On New Year's Eve 1988, home on college winter break, I got together with my high school posse to watch the ball drop on TV. We were all seniors, happy to be back together again to offer up cheap champagne toasts to the dream jobs and grad school acceptance letters we hoped to land that spring. Freshly engaged four New Year's Eves later, my husband-to-be and I raised our glasses not just to the rest of our lives together, but to a year of wedding planning, "do I take his last name?" decisions and figuring out how (and if) to merge bank accounts. But on January 1st 1997, there was no bubbly flowing, at least not for me. I was four months pregnant with my first child and knew that a "dry" New Years was just the first of many enormous life changes that were headed my way.
Fast-forward and I am now the mom of three. And this New Year's Eve, like those in the past, I've got lots of big things to toast in the coming year. Our family has major life cycle events planned, like my middle son's Bar Mitzvah this spring. And this year my youngest will graduate from elementary school and start the exciting, and tumultuous, time known as "middle school girl." And, if all goes according to plan, 2013 will be the year my oldest will learn to drive. It still seems impossible to me that the baby I was carrying that New Year's Eve 16 years ago could possibly be a licensed anything.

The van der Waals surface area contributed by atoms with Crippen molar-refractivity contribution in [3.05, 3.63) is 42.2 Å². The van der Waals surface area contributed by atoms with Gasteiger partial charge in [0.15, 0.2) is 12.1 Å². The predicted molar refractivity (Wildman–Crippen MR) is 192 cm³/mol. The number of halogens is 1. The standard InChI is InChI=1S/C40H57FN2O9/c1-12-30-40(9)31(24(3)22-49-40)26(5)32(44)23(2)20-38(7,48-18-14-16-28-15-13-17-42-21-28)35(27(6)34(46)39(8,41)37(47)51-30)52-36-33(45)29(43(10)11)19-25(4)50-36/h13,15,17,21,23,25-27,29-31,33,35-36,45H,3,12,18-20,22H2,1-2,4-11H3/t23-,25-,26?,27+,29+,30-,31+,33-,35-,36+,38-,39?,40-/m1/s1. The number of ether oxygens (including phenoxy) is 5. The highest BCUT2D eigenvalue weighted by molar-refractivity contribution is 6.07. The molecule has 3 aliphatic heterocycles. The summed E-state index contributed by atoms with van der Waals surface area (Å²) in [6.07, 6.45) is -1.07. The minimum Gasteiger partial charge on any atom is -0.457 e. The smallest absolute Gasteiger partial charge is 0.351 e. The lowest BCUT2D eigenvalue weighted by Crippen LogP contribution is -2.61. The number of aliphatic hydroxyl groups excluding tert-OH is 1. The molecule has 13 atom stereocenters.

But as I've hung out with my kids over the last few weeks of 2012, I've been reminded that it isn't just these big moments that are special. There are a million little things in between that are really kind of awesome, too. Like two delightfully unexpected, albeit backbreaking, snow days to help kick-off winter break. Or the fact that my teenagers still think spending a snowbound afternoon filling out Mad Libs -- using "fart" for every noun and "poopy" for every adjective -- is still absolutely hysterical. Or having all three kids feign reverence during the Les Miserables movie, regardless of their actual level of interest in a French rebellion-inspired sing-a-long.
This coming year I will help at least two kids build science projects. I'll drive (perhaps with some eldest child help) dozens of carpools. The whole family will watch countless TiVo-ed episodes of The Office together on the couch. It's not the kind of stuff that makes the year-end holiday card or requires a photographic record, professional or otherwise. But when you add these little things up, they make up the lion's share of our most intimate times together.
So as I get ready to toast the New Year (with something sparkling and alcoholic of course, no more pregnancies for me), I'll do my best to resist the urge to think too grand. Maybe 2013 doesn't need to be the biggest or brightest one yet. Instead, I'll raise my glass to a year of continued little things...to more snow days, to more chances to use the word "poopy", and to the sincere hope that at least one of my children will come around on this whole Les Miz thing.
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